April 15, 2021 | 1:28 pm EDT Update
Marc Stein: The @Hoophall announced presenters today for the Class of 2020 inductions that will finally take place next month: Kobe Bryant presented by Michael Jordan (Hall Class of 2009) Tim Duncan presented by David Robinson (2009) Kevin Garnett presented by Isiah Thomas (2000)
Shams Charania: Michael Jordan will present Kobe Bryant in the 2020 Naismith Hall of Fame @Hoophall induction ceremony on May 15. Full list of inductees and presenters: pic.twitter.com/iD5r6EIxHF
Justin Kubatko: Rookie Anthony Edwards surpassed 1,000 points yesterday. He’s the fifth-youngest player in NBA history and youngest player in @Minnesota Timberwolves history to reach that mark. He has recorded at least one steal in 24 straight games, the longest such streak by a rookie since Chris Paul. pic.twitter.com/LZwXemJklj
Kelsey Russo: #Cavs injury report for tonight’s game against the Warriors: Damyean Dotson (knee soreness), Dylan Windler (knee soreness) – out Collin Sexton (groin strain) – questionable
April 15, 2021 | 1:19 pm EDT Update
The Knicks are expected to have an open roster spot with injured power forward/center John Henson’s 10-day contract expiring Thursday. The Knicks don’t plan to give him a second 10-day pact, according to an NBA source.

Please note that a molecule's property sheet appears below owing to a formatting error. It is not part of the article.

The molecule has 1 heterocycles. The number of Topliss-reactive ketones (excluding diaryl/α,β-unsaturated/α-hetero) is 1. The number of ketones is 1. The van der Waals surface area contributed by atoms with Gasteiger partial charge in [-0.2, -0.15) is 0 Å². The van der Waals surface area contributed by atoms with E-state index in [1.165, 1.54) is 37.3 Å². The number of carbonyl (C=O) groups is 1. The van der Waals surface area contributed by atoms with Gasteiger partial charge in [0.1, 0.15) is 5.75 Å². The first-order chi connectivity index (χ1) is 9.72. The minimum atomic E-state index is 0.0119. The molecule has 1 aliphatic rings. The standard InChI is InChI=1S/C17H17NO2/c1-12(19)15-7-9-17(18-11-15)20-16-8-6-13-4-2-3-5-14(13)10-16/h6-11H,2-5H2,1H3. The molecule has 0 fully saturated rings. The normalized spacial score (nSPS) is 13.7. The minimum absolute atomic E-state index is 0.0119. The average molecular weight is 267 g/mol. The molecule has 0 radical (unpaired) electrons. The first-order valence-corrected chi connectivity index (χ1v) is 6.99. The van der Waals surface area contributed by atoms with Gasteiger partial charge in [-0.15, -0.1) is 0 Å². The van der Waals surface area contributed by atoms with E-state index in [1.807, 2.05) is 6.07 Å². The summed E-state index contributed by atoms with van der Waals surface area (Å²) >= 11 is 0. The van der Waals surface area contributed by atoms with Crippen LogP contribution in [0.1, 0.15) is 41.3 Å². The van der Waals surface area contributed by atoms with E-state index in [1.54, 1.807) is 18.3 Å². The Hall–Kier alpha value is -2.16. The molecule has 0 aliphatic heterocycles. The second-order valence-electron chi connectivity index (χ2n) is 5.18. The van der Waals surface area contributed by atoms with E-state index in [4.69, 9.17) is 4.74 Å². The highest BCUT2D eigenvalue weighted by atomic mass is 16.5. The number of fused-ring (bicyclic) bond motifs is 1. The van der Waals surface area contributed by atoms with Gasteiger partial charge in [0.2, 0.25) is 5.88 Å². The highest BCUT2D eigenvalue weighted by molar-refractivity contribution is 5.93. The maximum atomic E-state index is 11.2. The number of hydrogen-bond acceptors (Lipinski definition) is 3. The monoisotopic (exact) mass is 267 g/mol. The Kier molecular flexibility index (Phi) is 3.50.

Kyrie Irving is 100 percent right. The N-word needs to be put to sleep. It is a most wretched word, in all of its iterations: with “er” at the end of it, as well as “ga.” The former is, of course, the most vile curse word in human history, a grotesque bastardization of negro, the Spanish/Portuguese word for Black. It was adapted over decades by White people in America, for one purpose and one purpose alone — the degradation of the Black Africans who were sold into bondage and slavery in the United States and the Caribbean. To call a Black slave that word was to separate that person from his or her humanity, to stress that they were not subject to the rights or privileges of White people, beginning with life itself. The formal end of slavery and Reconstruction did nothing to stop the word’s use by White people; rather, the word became cemented in the American lexicon, in a way that, say, “anti-fogmatic” — what we now call “whiskey” — did not.